What You Might Not Know About Destiny the Whale Shark in Finding Dory (HINT: Maybe she needs a white cane?)
There's been a lot of talk about how Dory's disability is represented in Finding Dory, but not so much buzz about the visually impaired whale shark character, Destiny. Let's change that!
Learning your baby is blind is hard... but you will move on! Janine says, "Life was continuing and I started to realize how strong we were becoming. The tears were drying up and a new attitude was forming. I'd turned a corner; I'd accepted his condition and was going to embrace this new life."
Gwen writes about her baby daughter, Ivey, and the medical issues she faces. Gwen finds strength in her friends, family and even strangers who are drawn to her little girl.
The Disabled Parenting Project (DPP) is an online space for sharing experiences, advice, and conversations among disabled parents as well as those considering parenthood.
If you are the primary caregiver of a special needs child, you probably worry about what would happen if you were gone.
Nicole writes about how difficult it is to find the time and money to get away on a vacation when you're the parent of a child with complex needs - but it is also so important to care for yourself!
Each year, we see lots of really interesting and exciting resources for parents of blind children shared on WonderBaby.org. Here are the 20 most popular resources shared in 2015!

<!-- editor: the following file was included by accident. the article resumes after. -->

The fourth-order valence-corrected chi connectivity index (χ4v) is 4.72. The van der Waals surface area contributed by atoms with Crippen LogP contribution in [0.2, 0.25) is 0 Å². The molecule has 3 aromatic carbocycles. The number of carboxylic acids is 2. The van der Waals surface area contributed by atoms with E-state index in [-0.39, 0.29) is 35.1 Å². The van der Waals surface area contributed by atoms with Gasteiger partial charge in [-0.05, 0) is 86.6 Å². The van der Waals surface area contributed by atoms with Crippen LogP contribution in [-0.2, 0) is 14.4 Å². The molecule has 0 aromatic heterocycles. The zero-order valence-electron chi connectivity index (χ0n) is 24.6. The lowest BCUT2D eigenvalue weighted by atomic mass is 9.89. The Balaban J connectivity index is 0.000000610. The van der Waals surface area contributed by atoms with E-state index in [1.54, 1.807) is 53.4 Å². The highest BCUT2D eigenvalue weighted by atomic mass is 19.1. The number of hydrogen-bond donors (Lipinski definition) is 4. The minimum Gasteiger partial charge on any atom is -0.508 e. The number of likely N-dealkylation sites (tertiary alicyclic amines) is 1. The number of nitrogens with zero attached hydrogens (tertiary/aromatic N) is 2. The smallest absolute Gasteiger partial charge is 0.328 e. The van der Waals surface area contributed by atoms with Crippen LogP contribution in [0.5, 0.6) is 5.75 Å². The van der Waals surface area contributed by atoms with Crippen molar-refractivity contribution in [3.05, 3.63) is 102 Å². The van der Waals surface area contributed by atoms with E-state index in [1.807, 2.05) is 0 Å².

The Caregiver's Notebook gives those who care for someone with multiple needs a handy place to organize information.
As the parents of special needs children we need support and love. But do you know what we need more than anything? Someone to help ease the loneliness and isolation.
Raising a child with significant special or medical needs is challenging. Have you stopped to think about how that challenge is effecting your relationship with your spouse or partner?
Twitter may seem confusing, but it's actually very useful for learning more about blindness and visual impairment. Here is why parents of blind kids should be on Twitter!
All parents feel guilt, but for parents of special needs kids, those feelings of guilt can be multiplied by a thousand.
When you're raising a special needs child, you need to plan for your own retirement as well as your child's financial future. How can you cover both expenses in your financial planning?
This is going to sound like a lot of complaining, but really it's my response to the special needs world closing in on me. Sometimes you need to come up for air!
Maybe things are good now, but you know they will just get harder as your child grows up. Disability doesn't get easier as kids get older! Are these days your best days?